Community celebrates International Women’s Day
March 9, 2018
WEB EXCLUSIVE Communities across the world celebrated International Women’s Day, a day aimed to highlight the strength, unity and accomplishments of women across the globe.
“Being a woman to me means being able to combine a caring and loving spirit with a firm head and a generous heart,” Head of School Rachel Simpson said. “Women have a voice, and to empower a women’s voice is to lift up one another and being in service of one another while continuing to be our best selves.”
A trending during the past year, the feminist movement has become more powerful and the support for women has grown massively.
“International Women’s Day shows me that times are changing,” junior Amelia Estes said. “Women are strong, and now there are more women in positions of power showing off what we can do.”
The first IWD celebrated in the United States was on February 28, 1909. The movement has been around for over a century but has recently gained traction due to the Women’s March and #MeToo, according to Director of Student Life Devin Demartini-Cooke.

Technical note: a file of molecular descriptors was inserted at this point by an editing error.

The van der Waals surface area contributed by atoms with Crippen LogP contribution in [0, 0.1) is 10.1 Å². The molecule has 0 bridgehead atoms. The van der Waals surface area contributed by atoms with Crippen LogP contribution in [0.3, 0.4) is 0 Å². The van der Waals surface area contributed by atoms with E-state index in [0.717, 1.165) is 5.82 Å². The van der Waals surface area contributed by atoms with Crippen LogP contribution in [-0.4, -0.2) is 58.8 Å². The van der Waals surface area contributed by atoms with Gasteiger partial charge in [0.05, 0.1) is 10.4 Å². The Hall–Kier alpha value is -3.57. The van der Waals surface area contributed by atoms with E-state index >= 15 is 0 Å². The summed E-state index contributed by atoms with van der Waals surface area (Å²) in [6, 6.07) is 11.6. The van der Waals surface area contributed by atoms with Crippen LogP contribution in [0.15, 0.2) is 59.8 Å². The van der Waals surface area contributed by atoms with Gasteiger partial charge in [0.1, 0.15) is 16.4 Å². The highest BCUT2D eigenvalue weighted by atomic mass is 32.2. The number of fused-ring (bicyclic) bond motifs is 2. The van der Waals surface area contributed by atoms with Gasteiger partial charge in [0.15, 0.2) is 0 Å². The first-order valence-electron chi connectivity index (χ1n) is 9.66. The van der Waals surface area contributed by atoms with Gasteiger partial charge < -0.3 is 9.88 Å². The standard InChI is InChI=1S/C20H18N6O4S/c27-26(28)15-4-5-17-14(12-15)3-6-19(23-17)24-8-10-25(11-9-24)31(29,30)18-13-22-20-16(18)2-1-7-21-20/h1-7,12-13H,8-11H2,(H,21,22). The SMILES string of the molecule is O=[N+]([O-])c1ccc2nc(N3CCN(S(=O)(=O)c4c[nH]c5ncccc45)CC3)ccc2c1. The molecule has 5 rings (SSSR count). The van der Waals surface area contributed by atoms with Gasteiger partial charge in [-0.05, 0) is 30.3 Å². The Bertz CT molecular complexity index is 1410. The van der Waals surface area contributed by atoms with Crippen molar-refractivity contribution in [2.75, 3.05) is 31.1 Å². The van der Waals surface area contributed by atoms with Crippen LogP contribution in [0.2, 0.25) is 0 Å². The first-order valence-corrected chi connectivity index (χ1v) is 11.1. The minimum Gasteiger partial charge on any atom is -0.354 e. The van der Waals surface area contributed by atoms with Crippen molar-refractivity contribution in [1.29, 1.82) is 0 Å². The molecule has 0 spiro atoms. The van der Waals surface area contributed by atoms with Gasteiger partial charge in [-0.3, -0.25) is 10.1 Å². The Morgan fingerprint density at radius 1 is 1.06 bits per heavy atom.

“The Women’s March last year identified questions like ‘Now what? How does this make a difference?’” DeMartini-Cooke said. “It’s not just people talking about change but instead asking what’s the next action we can take.”
Every year IWD has a different theme, this year’s being “#PressforProgress” with the intention of motivating women to continue the fight for gender equality.
“#PressforProgress is capitalizing on the women’s movement this year with #MeToo,” DeMartini-Cooke said. “We’ve seen a huge rise in women running for office, so I think It’s moving that dial forward on gender equality and equal representation, whether it be through pay or positions.”
Gender parity will not be a complete reality for another 200 years according to the 2017 Global Gender Gap Report, but every small action of advocacy and support is important and something taken very seriously at Convent & Stuart Hall, according to Simpson.
“[The Society of the Sacred Heart] was founded by women because there was a belief that it was part a women’s power to transform and heal the world after the French Revolution. I carry all of that tradition proudly as I try to navigate what it means to be a woman and educate women today” Simpson said. “It means something to be in a school that was founded by women in service of women; as Madeleine Sophie Barat said, ‘It is the gift of a woman to make an incalculable difference in the world.’”